A Certain Kind of Death
Blue Hadaegh, Gover Babcock
Unblinking and unsettling, A Certain Kind of Death lays bare the mysterious process that happens around us all the time: People die with no next of kin. Dead bodies are discovered by a postman, a motel clerk, a neighbor. If no one claims the body, where do they take the personal knickknacks? A wallet? A photograph? Is it possible to be that alone in the world? What happens to the remains?
Filmmakers Blue Hadaeg and Grover Babcock have crafted an extraordinary film that is equally meditative and fascinating. They follow the Los Angeles county workers who deal with this phenonmenon every day. Florescent lights glow white over the dozens of epople who try an dpiece together the clues left abruptly from the forgetten lives. Interviews are conducts with the conscientious crew of workds "just doing their job."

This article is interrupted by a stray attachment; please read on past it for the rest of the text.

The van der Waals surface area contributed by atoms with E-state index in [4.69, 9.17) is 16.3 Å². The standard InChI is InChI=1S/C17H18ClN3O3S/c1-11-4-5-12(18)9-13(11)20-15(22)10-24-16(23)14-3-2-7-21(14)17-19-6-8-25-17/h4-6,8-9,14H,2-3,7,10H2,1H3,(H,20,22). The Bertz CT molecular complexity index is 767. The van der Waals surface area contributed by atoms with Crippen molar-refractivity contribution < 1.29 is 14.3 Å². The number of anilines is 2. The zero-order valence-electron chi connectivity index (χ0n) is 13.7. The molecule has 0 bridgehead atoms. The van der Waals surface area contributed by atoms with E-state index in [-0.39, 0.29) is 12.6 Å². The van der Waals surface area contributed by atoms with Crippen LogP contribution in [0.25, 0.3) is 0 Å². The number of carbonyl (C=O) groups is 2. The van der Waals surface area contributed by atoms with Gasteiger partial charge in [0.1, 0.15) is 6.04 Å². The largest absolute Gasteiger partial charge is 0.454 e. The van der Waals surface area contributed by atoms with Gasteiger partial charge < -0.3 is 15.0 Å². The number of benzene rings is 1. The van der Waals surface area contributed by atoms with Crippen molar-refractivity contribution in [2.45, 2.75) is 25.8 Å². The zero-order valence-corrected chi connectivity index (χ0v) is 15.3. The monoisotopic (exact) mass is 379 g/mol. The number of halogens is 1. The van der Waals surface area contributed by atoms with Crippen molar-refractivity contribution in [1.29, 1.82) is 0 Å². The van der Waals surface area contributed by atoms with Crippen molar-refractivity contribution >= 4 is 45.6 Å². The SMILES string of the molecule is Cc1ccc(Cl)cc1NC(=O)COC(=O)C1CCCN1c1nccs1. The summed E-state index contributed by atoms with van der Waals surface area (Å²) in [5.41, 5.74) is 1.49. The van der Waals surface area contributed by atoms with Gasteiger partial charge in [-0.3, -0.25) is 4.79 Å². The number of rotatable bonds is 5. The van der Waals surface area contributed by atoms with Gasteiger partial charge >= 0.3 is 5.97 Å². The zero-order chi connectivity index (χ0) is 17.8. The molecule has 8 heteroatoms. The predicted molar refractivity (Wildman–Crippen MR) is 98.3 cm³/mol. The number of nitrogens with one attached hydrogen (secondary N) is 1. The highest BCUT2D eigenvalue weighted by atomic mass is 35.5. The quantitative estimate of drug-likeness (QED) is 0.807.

The filmmakers are a unique style that is absolutely perfect for their subject, Cmaerawork is precise, unaffected, capturing the mundaness of death. No Hollywood ending here. Oddly these dead people begin to seem more alive than any of the still-breathing case-workers. In the end, A Certain Kind of Death reconfirms that the meaning of life is still elusive, yet there is one universal, inescapable reality: We all die.